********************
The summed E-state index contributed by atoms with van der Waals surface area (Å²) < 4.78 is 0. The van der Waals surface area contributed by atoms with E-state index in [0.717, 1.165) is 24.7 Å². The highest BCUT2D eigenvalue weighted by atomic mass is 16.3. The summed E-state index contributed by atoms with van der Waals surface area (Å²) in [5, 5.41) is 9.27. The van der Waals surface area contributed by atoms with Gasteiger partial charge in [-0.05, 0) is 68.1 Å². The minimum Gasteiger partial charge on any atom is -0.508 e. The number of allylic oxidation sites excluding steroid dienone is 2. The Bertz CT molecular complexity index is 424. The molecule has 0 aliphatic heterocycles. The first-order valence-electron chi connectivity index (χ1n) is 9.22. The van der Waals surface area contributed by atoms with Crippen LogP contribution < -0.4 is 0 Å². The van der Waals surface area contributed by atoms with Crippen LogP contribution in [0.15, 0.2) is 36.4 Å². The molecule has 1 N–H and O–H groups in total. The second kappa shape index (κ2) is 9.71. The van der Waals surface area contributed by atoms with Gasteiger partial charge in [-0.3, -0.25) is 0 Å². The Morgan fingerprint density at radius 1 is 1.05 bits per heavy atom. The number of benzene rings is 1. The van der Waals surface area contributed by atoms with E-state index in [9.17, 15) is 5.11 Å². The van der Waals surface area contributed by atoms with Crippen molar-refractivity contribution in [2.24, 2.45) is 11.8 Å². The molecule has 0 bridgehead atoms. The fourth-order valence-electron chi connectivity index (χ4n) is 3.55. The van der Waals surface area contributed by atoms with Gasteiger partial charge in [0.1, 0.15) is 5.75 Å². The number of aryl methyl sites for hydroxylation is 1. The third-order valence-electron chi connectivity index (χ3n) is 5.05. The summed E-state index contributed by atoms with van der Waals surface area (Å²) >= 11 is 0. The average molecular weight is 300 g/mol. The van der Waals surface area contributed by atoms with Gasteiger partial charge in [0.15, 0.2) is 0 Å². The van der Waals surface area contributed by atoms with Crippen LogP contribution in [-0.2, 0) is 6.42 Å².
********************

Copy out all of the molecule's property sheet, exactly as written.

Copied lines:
The summed E-state index contributed by atoms with van der Waals surface area (Å²) < 4.78 is 0. The van der Waals surface area contributed by atoms with E-state index in [0.717, 1.165) is 24.7 Å². The highest BCUT2D eigenvalue weighted by atomic mass is 16.3. The summed E-state index contributed by atoms with van der Waals surface area (Å²) in [5, 5.41) is 9.27. The van der Waals surface area contributed by atoms with Gasteiger partial charge in [-0.05, 0) is 68.1 Å². The minimum Gasteiger partial charge on any atom is -0.508 e. The number of allylic oxidation sites excluding steroid dienone is 2. The Bertz CT molecular complexity index is 424. The molecule has 0 aliphatic heterocycles. The first-order valence-electron chi connectivity index (χ1n) is 9.22. The van der Waals surface area contributed by atoms with Crippen LogP contribution < -0.4 is 0 Å². The van der Waals surface area contributed by atoms with Crippen LogP contribution in [0.15, 0.2) is 36.4 Å². The molecule has 1 N–H and O–H groups in total. The second kappa shape index (κ2) is 9.71. The van der Waals surface area contributed by atoms with Gasteiger partial charge in [-0.3, -0.25) is 0 Å². The Morgan fingerprint density at radius 1 is 1.05 bits per heavy atom. The number of benzene rings is 1. The van der Waals surface area contributed by atoms with E-state index in [9.17, 15) is 5.11 Å². The van der Waals surface area contributed by atoms with Crippen molar-refractivity contribution in [2.24, 2.45) is 11.8 Å². The molecule has 0 bridgehead atoms. The fourth-order valence-electron chi connectivity index (χ4n) is 3.55. The van der Waals surface area contributed by atoms with Gasteiger partial charge in [0.1, 0.15) is 5.75 Å². The number of aryl methyl sites for hydroxylation is 1. The third-order valence-electron chi connectivity index (χ3n) is 5.05. The summed E-state index contributed by atoms with van der Waals surface area (Å²) >= 11 is 0. The average molecular weight is 300 g/mol. The van der Waals surface area contributed by atoms with Gasteiger partial charge in [0.15, 0.2) is 0 Å². The van der Waals surface area contributed by atoms with Crippen LogP contribution in [-0.2, 0) is 6.42 Å².